Ross Granville Harrison was an American biologist and anatomist credited as the first to work successfully with artificial tissue culture.
Harrison received his early schooling in Baltimore, where his family had moved from Germantown, Philadelphia. Announcing in his mid teens a resolve to study medicine, he entered Johns Hopkins University in 1886, receiving his BA degree in 1889 at the age of nineteen. In 1890, he worked as a laboratory assistant for the United States Fish Commission, studying the embryology of the oyster with his close friend E. G. Conklin and H. V. Wilson.
In 1891, he participated in a marine zoology field trip to Jamaica. He worked in Bonn, Germany during 1892â€“3, 1895â€“6 and 1898, attracted to the work of Moritz Nussbaum, becoming an M.D. there in 1899. He gained his Ph.D. in 1894 after courses in physiology with H. Newell Martin and morphology with William Keith Brooks. He devoted study to mathematics, astronomy and also the Latin and Greek classics. He worked with T. H. Morgan as a lecturer in morphology at Bryn Mawr. He married Ida Lange in Altona, Germany on January 9, 1896 and they had a family of five children.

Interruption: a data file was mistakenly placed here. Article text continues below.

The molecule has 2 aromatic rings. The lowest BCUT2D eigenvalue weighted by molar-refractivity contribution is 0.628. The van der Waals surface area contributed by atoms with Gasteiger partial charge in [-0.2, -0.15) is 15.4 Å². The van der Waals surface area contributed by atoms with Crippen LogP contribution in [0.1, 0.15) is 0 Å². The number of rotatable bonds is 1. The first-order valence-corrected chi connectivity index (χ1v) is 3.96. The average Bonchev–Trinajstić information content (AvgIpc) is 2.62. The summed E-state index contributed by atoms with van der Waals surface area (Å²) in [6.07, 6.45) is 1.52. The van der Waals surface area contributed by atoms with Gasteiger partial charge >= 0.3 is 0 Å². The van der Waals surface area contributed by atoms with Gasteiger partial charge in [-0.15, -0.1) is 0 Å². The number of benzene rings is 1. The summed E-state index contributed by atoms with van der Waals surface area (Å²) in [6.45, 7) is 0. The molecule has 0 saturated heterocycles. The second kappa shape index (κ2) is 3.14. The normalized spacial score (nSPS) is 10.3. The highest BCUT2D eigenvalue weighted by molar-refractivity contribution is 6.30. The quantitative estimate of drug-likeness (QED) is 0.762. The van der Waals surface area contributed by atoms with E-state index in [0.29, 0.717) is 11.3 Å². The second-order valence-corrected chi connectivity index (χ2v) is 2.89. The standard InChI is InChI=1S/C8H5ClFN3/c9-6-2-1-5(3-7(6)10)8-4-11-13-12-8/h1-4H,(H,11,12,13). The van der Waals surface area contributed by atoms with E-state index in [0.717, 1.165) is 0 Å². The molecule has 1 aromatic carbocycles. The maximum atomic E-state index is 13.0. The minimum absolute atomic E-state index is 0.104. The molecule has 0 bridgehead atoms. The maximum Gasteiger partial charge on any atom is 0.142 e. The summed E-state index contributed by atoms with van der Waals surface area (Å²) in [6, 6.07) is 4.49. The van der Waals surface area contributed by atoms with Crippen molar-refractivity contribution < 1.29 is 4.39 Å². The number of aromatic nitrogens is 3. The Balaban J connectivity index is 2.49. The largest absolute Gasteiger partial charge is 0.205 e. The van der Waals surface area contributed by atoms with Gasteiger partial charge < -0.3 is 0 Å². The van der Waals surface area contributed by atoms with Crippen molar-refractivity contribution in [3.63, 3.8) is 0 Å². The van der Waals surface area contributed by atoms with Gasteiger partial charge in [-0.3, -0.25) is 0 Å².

From 1899 until 1907 he was the Associate Professor of Anatomy at Johns Hopkins University, teaching histology and embryology. By this time he had contributed more than twenty papers and made the acquaintance of many leading biologists. His work on tissue culture became very influential.